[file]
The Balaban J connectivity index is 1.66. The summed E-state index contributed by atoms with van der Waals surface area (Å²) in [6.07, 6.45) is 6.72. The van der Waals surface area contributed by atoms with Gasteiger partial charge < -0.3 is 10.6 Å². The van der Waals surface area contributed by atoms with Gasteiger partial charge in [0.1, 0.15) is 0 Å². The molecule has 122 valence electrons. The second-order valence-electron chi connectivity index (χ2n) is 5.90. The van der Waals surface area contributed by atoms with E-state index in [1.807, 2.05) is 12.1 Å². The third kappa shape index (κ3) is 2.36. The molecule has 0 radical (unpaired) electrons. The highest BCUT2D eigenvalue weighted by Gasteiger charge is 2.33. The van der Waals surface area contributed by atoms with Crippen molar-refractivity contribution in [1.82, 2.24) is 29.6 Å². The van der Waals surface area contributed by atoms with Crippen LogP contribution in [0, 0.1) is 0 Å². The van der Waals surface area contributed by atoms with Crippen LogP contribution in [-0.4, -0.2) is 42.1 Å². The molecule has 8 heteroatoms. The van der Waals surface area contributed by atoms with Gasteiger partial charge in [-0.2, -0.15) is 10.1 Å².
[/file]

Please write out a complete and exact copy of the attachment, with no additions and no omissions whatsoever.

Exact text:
The Balaban J connectivity index is 1.66. The summed E-state index contributed by atoms with van der Waals surface area (Å²) in [6.07, 6.45) is 6.72. The van der Waals surface area contributed by atoms with Gasteiger partial charge < -0.3 is 10.6 Å². The van der Waals surface area contributed by atoms with Gasteiger partial charge in [0.1, 0.15) is 0 Å². The molecule has 122 valence electrons. The second-order valence-electron chi connectivity index (χ2n) is 5.90. The van der Waals surface area contributed by atoms with E-state index in [1.807, 2.05) is 12.1 Å². The third kappa shape index (κ3) is 2.36. The molecule has 0 radical (unpaired) electrons. The highest BCUT2D eigenvalue weighted by Gasteiger charge is 2.33. The van der Waals surface area contributed by atoms with Crippen molar-refractivity contribution in [1.82, 2.24) is 29.6 Å². The van der Waals surface area contributed by atoms with Crippen LogP contribution in [0, 0.1) is 0 Å². The van der Waals surface area contributed by atoms with Crippen LogP contribution in [-0.4, -0.2) is 42.1 Å². The molecule has 8 heteroatoms. The van der Waals surface area contributed by atoms with Gasteiger partial charge in [-0.2, -0.15) is 10.1 Å².